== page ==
" 'Oral evidence is competent to prove that a purported promissory note or written contract was executed as a mere artifice affecting the relationship or conduct of the parties thereto, and that it was not the intention of the parties that it should become binding upon them. Under such circumstances the reception of oral evidence does not have the effect of varying the terms of the written instrument, but rather tends to prove the invalidity of the challenged document. (P. A. Smith Co. v. Muller, 201 Cal. 219 [256 P. 411, 412]; Texas Co. v. Berry Garage, 121 Cal. App. 455 [9 P.2d 241]; Gleeson v. Dunn, 113 Cal. App. 347 [298 P. 119]; Allen's Collection Agency v. Lee, 73 Cal. App. 68 [238 P. 169]; sec. 3097, Civ. Code).' " [108 Cal. App. 2d 552]

[3] The trial court properly admitted the parol evidence to show that the written document, though lawful on its face, was illegal, or part of an illegal transaction. (Endicott v. Rosenthal, 216 Cal. 721, 728 [16 P.2d 673]; Code Civ. Proc., § 1865; Lebal Co. of America v. Mastrup, 51 Cal. App. 2d 232, 233 [124 P.2d 348].) [4] Evidence was also properly admitted to show that the parties considered their relationship to be one of landlord-tenant before the controversy arose. [5] The subsequent conduct of the parties to the agreement was admissible to show their intentions. (Universal Sales Corp. v. California etc. Mfg. Co., 20 Cal. 2d 751, 761 [128 P.2d 665]; Tennant v. Wilde, 98 Cal. App. 437, 453 [277 P. 137]; 178 F.2d 554.) Evidence of the intention of the parties was admissible to show that the so-called option agreement was in fact a lease. As was said in Porter v. Fiske, 74 Cal. App. 2d 332, 336 [171 P.2d 971]:

"The terminology adopted by the parties in reaching their agreement did not operate to relieve appellant of the amercement provided by the statute. 'Mere words and ingenuity of contractual expression, whatever their effect between the parties, cannot by description make permissible a course of conduct forbidden by law.' (United States v. San Francisco, 310 U.S. 16, 28 [60 S. Ct. 749, 84 L. Ed. 1050].)"

Defendant argues that the plaintiff failed to establish that the maximum rental per month for the premises was $150 and argues that the evidence shows that the building had nine rooms instead of eight and that no maximum ceiling was fixed by the housing expediter for the whole building. However, there was testimony in the record that the house in fact contained eight rooms. [6] The defendant's testimony shows that it had eight rooms and a sleeping porch. From this evidence the jury may well have found that the entire house consisted of eight rooms.

[7] The two orders fixing the maximum rental were executed October 1, 1946, and by their terms remained in effect until changed by the Office of Price Administration. It was admitted that the Housing and Rent Acts were in effect during all times material here and there was no indication in the record that the defendant sought by proper administrative steps to obtain an increase in the maximum rental or to change the orders in any respect. Under such circumstances she cannot here raise the question of extra accommodations or question the validity of the orders of the rent [108 Cal. App. 2d 553] expediter. (Woods v. Contestabile, 81 F. Supp. 737, 738.) The rent expediter had the exclusive right to determine the maximum legal rent for the housing accommodations and this court has no jurisdiction with respect to such maximum rent order other than to enforce the ceiling price. (Parshalle v. Curl, 90 Cal. App. 2d 641, 648 [203 P.2d 802].)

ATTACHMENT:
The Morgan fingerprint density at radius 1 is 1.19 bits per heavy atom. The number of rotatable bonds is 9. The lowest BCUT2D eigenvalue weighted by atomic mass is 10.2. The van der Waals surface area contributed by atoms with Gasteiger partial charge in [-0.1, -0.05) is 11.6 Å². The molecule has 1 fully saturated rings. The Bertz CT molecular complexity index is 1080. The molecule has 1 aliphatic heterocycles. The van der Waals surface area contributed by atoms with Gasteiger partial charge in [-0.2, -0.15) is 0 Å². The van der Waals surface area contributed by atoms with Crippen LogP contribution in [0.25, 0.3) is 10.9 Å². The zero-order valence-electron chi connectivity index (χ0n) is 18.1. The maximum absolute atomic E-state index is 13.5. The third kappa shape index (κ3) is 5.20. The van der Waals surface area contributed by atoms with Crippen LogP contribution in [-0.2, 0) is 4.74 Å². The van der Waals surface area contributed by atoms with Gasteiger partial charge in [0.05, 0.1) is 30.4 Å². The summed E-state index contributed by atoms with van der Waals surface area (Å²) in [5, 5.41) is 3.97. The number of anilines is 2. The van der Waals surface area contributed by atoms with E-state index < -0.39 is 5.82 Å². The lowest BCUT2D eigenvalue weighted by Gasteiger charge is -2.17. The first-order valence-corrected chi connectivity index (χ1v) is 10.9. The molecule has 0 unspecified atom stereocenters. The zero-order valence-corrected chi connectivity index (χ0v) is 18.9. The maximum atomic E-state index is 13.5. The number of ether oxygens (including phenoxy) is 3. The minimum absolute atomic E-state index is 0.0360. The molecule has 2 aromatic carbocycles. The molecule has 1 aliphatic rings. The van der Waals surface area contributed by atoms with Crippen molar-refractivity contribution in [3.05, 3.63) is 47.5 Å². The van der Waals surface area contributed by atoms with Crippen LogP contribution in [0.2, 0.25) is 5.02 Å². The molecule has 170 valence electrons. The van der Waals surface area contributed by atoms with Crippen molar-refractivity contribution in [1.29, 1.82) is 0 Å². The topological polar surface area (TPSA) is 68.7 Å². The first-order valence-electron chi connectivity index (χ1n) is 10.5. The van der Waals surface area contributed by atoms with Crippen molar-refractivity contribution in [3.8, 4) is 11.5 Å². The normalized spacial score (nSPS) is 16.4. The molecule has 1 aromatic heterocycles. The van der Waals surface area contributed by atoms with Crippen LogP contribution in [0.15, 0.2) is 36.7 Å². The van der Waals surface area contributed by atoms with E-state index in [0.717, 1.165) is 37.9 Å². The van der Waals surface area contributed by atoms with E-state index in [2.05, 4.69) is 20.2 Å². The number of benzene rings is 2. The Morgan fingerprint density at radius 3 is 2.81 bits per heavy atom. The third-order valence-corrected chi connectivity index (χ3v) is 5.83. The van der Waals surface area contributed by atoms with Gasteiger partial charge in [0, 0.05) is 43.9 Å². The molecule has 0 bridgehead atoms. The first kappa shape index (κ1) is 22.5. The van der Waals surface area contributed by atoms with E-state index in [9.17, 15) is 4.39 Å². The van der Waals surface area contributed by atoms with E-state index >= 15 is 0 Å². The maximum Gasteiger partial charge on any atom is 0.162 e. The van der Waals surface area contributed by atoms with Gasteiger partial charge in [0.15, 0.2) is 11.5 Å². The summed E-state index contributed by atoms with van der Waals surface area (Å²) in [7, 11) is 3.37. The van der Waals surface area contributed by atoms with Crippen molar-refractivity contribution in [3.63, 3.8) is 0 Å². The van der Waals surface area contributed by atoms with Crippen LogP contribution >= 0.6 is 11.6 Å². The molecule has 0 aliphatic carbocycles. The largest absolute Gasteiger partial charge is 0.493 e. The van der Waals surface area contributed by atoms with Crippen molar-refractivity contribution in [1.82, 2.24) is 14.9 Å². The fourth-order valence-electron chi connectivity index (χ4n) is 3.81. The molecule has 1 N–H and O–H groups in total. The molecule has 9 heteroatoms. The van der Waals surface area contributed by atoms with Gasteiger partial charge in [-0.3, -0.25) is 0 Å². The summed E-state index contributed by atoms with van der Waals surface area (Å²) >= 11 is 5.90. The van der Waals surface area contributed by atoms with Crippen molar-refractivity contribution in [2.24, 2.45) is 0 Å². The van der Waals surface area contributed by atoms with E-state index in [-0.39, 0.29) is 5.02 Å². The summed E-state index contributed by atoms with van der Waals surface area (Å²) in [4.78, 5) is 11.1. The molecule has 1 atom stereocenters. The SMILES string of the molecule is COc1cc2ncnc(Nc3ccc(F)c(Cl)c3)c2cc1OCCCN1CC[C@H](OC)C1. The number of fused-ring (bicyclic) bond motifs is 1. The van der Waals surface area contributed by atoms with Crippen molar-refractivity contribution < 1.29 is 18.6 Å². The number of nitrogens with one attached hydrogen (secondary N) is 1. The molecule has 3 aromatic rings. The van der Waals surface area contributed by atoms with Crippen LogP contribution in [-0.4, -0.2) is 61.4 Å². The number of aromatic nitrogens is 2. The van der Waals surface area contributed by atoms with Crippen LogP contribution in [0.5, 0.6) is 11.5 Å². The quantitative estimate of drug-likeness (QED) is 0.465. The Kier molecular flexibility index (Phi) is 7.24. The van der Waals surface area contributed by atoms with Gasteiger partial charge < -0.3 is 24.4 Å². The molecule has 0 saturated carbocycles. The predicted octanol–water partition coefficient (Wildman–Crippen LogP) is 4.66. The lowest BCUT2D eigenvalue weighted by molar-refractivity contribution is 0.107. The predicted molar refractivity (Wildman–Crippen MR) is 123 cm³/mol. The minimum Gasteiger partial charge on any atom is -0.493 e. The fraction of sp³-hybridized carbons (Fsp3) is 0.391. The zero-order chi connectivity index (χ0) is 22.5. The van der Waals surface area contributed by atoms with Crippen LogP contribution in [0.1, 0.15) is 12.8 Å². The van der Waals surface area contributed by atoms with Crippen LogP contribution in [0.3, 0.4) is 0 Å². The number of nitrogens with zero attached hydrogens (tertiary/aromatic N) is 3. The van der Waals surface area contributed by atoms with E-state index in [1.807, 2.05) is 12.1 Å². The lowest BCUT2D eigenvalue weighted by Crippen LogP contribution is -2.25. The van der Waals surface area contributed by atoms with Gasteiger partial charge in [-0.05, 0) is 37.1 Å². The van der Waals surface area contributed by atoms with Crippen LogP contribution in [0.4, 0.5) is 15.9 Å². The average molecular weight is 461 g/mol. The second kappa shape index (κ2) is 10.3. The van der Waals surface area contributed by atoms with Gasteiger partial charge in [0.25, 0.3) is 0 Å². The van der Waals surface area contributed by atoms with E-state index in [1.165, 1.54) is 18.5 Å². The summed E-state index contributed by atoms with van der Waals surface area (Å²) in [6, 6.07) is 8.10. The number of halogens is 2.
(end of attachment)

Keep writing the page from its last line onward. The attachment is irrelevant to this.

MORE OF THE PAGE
[8] Defendant argues that the trial court erred in permitting counsel for plaintiff to read in his opening statement to the jury excerpts from the Housing and Rent Act of 1947, as amended. The sections read were statements of the law applicable to the case and it was within the discretion of the court to permit the reading of the statutes under the circumstances. As was said in People v. Dykes, 107 Cal. App. 107, 118 [290 P. 102]:

"That counsel may, in his argument, state what the law is and apply the law to the facts in the case is well established in California, provided, of course, the statement of what he considers the law to be is correct."

[9] Defendant contends that the rent acts and regulations were not properly before the court. This contention is without merit as these regulations are the proper subject of judicial knowledge. (Parker v. James Granger, Inc., 4 Cal. 2d 668, 677 [52 P.2d 226]; Livermore v. Beal, 18 Cal. App. 2d 535, 542 [64 P.2d 987].)

Defendant finally argues that the instructions to the jury were erroneous and conflicting. The objection to many of these instructions is that they contained certain rules and regulations made by the housing expediter under the Housing and Rent Act, and when considered separately or together they had the effect of instructing the jury to find a verdict for the plaintiff. We have examined these instructions and conclude that no error resulted in instructing the jury as to the regulations contained in the acts applicable. We are unable to find any prejudicial error in the instructions given.

The judgment and order are affirmed.

Barnard, P. J., and Griffin, J., concurred.